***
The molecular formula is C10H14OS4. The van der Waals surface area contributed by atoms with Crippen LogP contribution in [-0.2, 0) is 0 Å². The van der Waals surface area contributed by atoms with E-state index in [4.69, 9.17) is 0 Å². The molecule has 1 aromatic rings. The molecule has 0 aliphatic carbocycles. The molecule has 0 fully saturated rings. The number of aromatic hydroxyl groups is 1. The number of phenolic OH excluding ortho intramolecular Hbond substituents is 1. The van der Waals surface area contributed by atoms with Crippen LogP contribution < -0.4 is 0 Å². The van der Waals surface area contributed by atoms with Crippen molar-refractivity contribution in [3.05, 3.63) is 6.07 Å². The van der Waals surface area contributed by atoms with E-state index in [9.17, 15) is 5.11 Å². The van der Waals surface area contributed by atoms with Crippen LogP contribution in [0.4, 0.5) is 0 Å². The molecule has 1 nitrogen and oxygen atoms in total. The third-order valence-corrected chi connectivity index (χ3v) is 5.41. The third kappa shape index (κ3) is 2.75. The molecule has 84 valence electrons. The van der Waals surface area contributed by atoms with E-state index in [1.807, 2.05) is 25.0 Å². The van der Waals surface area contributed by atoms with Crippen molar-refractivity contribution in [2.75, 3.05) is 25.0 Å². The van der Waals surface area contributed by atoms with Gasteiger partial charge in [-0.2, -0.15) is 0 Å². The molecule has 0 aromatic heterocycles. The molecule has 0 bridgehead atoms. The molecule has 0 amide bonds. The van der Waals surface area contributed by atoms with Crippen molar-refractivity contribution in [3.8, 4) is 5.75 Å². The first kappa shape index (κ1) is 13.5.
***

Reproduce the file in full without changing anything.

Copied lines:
The molecular formula is C10H14OS4. The van der Waals surface area contributed by atoms with Crippen LogP contribution in [-0.2, 0) is 0 Å². The van der Waals surface area contributed by atoms with E-state index in [4.69, 9.17) is 0 Å². The molecule has 1 aromatic rings. The molecule has 0 aliphatic carbocycles. The molecule has 0 fully saturated rings. The number of aromatic hydroxyl groups is 1. The number of phenolic OH excluding ortho intramolecular Hbond substituents is 1. The van der Waals surface area contributed by atoms with Crippen LogP contribution < -0.4 is 0 Å². The van der Waals surface area contributed by atoms with Crippen molar-refractivity contribution in [3.05, 3.63) is 6.07 Å². The van der Waals surface area contributed by atoms with E-state index in [9.17, 15) is 5.11 Å². The van der Waals surface area contributed by atoms with Crippen LogP contribution in [0.4, 0.5) is 0 Å². The molecule has 1 nitrogen and oxygen atoms in total. The third-order valence-corrected chi connectivity index (χ3v) is 5.41. The third kappa shape index (κ3) is 2.75. The molecule has 84 valence electrons. The van der Waals surface area contributed by atoms with E-state index in [1.807, 2.05) is 25.0 Å². The van der Waals surface area contributed by atoms with Crippen molar-refractivity contribution in [2.75, 3.05) is 25.0 Å². The van der Waals surface area contributed by atoms with Gasteiger partial charge in [-0.2, -0.15) is 0 Å². The molecule has 0 aromatic heterocycles. The molecule has 0 bridgehead atoms. The molecule has 0 amide bonds. The van der Waals surface area contributed by atoms with Crippen molar-refractivity contribution in [3.8, 4) is 5.75 Å². The first kappa shape index (κ1) is 13.5.